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Bridging The Management Gap

Jeff Shuck
August 18, 2015

It’s called the corporate ladder for a reason; that is, most companies offer a linear progression for their employees, showing a clear path from entry-level to manager. The reasoning? When employees don’t feel there’s opportunity for growth or if they feel like their hard work is unrecognized, they often don’t feel motivated to perform to the best of their abilities. Offering structured, regular opportunities for promotion drives staff to excel, according to research from the Kellogg School of Management at Northwestern University.

However, according to a recent Gallup report, The State of the American Manager, only one in ten people have the skills to effectively manage others, and only another two in ten have functioning managerial skills. As the report states, “the majority of managers working in the U.S. today are wrong for their role.”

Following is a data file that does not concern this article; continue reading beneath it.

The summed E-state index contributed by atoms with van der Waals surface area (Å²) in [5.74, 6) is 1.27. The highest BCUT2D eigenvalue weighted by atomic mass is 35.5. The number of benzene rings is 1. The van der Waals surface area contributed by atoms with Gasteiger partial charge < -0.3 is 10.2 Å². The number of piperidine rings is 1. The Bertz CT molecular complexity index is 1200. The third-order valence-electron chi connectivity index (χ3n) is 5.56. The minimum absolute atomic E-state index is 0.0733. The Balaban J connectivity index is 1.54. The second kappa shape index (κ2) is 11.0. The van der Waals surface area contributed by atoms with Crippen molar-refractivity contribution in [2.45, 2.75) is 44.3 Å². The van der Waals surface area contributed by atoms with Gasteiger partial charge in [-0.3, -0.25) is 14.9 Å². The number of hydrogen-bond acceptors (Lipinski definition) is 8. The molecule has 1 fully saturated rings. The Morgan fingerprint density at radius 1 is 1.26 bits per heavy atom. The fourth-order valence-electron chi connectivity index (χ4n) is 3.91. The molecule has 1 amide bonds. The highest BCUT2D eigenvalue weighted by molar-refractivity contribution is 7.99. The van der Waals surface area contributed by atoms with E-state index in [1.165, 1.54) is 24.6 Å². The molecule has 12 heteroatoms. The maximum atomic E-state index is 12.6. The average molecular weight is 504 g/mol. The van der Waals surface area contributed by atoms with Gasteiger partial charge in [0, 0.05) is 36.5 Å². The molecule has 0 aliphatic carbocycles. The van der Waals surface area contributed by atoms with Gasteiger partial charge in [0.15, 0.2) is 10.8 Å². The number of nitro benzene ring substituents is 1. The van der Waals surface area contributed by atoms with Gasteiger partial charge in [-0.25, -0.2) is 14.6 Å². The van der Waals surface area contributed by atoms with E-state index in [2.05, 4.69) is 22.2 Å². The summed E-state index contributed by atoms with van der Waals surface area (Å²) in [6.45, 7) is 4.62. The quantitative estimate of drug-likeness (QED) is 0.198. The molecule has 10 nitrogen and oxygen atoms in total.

Sure, they may have been talented and successful in their previous role, but unfortunately, being next in line to receive a promotion doesn’t necessarily translate to having the skills needed to exceed in that new role. According to Gallup, managers have a rare combination of five specific talents and abilities:

  • Motivate their employees
  • Assert themselves to overcome obstacles
  • Create a culture of accountability
  • Build trusting relationships
  • Make informed, unbiased decisions for the good of the team and company

In order to identify and promote workers with these talents, the corporate ladder needs a makeover. Here’s a closer look at the consequences of a bad manager, how hiring managers can better identify and develop managerial talent, and how natural leaders seeking promotion can lead from the middle.

The Consequences of a Bad Manager

At best, a bad manager is ineffective and slows the team down; at worst, a bad manager stresses employees out and contributes to employee unhappiness, resulting in the employees quitting and forcing the company to spend time and resources necessary to replace them.